To make all of this visible I will make sure to have a friend shoot some video of me climbing those steps – as many times as I can. And if I can do it without limping too much I will give myself a medal as an ironic, heroic critic of the Yale Architecture Building.

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  1. If I’m ever there I’ll wheel down the steps and video, it in honor of this awesome post!

  2. Interesting criticism.
    I am myself am not disabled unless you expand the definition of that word to include a middle-aged, fat guy with bad-knees; but since I have done more than my share of international travel I have endured more than my share of heroic architecture.
    I actually wanted to concentrate my comments on heroic town-planning and landscape architecture. There seems to be something in the size of an empire, the size of a country’s military and the nearness to political power that brings out the grandiose in town planning.
    Cities that simply have plenty of money and people create wonderful walking streets like those in Lower Manhattan, great shopping districts like the street fairs of London or the wonderful lake-side beaches in Chicago.
    Yet in power capital cities like Delhi, Paris and Washington, wide streets were slashed through ancient neighbourhoods in a bid for heroic architecture.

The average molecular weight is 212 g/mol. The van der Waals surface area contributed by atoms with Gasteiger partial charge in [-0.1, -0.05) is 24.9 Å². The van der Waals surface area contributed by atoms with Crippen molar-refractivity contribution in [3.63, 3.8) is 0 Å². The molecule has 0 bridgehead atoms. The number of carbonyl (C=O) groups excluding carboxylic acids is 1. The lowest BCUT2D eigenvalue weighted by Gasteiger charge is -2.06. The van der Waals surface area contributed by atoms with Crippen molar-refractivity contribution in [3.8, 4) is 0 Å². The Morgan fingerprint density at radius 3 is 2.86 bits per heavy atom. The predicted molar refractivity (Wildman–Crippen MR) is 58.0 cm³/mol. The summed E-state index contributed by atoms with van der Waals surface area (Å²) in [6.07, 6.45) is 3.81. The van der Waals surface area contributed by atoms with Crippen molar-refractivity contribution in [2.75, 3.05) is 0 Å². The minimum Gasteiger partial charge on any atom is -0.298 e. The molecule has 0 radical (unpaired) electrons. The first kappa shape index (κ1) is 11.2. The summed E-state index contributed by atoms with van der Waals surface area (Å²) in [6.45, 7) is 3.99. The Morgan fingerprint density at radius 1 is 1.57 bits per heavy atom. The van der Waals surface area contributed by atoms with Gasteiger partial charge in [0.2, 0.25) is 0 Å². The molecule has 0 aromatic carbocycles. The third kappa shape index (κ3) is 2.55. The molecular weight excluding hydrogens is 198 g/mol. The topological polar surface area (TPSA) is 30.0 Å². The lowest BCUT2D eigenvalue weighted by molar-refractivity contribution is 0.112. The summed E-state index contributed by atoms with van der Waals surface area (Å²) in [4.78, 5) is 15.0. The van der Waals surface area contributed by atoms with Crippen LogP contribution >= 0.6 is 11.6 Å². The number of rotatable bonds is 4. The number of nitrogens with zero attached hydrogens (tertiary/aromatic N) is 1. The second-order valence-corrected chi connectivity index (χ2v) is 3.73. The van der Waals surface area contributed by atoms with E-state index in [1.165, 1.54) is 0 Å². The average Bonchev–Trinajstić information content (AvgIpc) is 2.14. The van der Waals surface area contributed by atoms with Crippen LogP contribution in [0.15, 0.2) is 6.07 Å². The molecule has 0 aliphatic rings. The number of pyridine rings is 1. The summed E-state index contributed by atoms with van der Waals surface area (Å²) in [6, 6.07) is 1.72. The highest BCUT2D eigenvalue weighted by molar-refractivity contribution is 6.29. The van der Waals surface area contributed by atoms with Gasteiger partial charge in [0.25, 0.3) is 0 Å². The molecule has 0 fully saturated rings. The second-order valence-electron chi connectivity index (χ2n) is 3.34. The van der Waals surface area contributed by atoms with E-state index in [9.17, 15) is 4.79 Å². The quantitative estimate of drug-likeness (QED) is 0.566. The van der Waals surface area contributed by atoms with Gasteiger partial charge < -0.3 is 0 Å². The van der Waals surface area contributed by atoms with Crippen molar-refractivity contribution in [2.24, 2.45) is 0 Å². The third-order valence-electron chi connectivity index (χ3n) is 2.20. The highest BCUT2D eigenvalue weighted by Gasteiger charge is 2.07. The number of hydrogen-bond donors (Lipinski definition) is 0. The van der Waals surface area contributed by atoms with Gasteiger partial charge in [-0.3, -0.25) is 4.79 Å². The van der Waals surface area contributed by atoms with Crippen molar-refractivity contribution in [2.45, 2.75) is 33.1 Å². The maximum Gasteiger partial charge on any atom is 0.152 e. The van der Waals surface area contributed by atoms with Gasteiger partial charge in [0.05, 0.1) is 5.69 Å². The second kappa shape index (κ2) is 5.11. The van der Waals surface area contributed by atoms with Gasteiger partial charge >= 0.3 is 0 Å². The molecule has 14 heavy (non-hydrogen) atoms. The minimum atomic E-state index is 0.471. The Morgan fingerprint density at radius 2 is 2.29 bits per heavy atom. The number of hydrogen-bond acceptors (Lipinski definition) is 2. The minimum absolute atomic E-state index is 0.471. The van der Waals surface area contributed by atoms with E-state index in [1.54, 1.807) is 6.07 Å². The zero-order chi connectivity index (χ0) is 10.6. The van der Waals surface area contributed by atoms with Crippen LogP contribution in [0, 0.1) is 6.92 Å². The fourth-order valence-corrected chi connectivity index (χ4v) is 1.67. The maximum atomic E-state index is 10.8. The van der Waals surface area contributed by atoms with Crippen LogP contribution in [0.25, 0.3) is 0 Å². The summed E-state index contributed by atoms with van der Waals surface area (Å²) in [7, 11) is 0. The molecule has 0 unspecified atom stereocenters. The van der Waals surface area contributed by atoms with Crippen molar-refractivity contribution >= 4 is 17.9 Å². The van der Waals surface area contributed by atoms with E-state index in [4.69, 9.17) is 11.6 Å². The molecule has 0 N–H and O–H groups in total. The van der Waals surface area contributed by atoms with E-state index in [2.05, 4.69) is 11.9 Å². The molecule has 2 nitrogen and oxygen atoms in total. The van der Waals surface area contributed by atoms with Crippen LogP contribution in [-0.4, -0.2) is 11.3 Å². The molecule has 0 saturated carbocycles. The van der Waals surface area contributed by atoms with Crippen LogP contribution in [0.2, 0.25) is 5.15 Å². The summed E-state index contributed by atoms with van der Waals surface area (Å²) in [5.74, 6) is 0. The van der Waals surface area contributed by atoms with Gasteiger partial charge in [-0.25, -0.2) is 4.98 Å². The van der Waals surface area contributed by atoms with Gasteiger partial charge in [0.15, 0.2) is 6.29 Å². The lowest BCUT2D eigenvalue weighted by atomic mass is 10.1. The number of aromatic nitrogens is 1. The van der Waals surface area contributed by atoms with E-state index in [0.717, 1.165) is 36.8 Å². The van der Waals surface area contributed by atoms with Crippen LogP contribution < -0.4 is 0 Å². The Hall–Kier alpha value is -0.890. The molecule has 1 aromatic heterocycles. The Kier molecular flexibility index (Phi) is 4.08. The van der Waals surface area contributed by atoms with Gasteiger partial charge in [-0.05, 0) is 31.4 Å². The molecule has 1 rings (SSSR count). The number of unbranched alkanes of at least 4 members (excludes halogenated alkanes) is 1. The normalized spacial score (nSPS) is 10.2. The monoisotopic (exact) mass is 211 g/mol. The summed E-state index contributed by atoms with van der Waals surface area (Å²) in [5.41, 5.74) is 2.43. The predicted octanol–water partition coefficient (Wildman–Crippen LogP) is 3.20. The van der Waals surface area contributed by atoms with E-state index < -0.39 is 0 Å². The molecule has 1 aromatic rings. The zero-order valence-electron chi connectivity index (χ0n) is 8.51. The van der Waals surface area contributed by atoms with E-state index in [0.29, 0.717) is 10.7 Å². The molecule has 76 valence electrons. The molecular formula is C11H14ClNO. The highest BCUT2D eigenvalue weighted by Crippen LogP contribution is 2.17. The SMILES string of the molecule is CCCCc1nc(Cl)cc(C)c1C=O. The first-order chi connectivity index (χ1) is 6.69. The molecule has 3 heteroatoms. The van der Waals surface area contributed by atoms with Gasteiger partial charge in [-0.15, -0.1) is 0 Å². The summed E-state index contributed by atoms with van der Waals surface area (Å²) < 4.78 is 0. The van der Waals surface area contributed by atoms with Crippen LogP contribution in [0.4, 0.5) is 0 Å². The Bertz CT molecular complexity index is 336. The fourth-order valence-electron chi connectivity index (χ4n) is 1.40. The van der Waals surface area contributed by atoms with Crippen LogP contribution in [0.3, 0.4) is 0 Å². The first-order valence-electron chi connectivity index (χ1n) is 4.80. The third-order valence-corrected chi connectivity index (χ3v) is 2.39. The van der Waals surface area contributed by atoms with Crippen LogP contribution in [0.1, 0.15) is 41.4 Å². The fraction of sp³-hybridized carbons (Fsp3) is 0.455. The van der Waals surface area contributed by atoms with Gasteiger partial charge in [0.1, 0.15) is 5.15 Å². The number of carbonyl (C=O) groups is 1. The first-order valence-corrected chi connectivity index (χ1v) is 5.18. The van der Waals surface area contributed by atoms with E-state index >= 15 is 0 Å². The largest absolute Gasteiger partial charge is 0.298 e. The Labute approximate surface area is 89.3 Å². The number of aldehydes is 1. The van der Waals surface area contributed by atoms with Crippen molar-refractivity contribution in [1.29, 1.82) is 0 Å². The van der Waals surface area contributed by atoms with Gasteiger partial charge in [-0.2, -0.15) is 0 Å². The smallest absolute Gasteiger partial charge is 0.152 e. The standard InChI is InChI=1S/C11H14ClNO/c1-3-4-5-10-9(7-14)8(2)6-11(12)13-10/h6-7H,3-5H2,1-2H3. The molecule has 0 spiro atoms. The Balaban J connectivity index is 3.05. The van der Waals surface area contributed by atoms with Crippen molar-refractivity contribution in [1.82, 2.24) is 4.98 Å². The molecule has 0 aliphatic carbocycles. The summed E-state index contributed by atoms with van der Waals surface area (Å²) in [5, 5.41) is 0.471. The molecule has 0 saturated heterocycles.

In the best-designed cases — such as Paris or Moscow — the wide vistas of the local Champs Elysee or Red Square can be negotiated with a generous subway system. (Unfortunately not much chance of finding elevator access).
    I think that the connection between heroic architecture and heroic town planning is the need to make statement. When things are simply made livable for human beings then the results are much more comfortable.

  3. dlgissen

    To Badgerbag: thanks for the kind words–really appreciated; but really, don’t do anything rash. If you hurt yourself the emergency rooms in New Haven are creepy. You’ll regret your brave act of critique. Plus, I’ll lose a fan!

    To Gregory: You bring up some great points. There is a great piece by Nancy Forgione in a 2005 issue of Art Bulletin that briefly discusses the image of the maimed war veterans that moved through Hausmann’s Parisian boulevards. There are more connections here that could be made. As for livability, that’s a topic where we should all fight it out — demanding an expression of our different ideas regarding what livability might mean.

    Thank you all for reading and commenting

  4. Adebayo Euba

    this is to an extent a revelation and education. am an architect in training and would need your help in getting materials concerning this topic. DISABILITY AND ARCHITECTURE. it would really be a nice thing if you would help me out with my dissertation work here in Obafemi Awolowo University Ile-Ife Nigeria. i await your reply. thank you and God bless you

  1. 1 Disability and Architecture « (Dis)ability in America

    […] Disability and Architecture 8 10 2008 David Gissen has an amazing post about his relationship as a disabled person to buildings, especially Paul Rudolph’s brand of “heroic architecture.” […]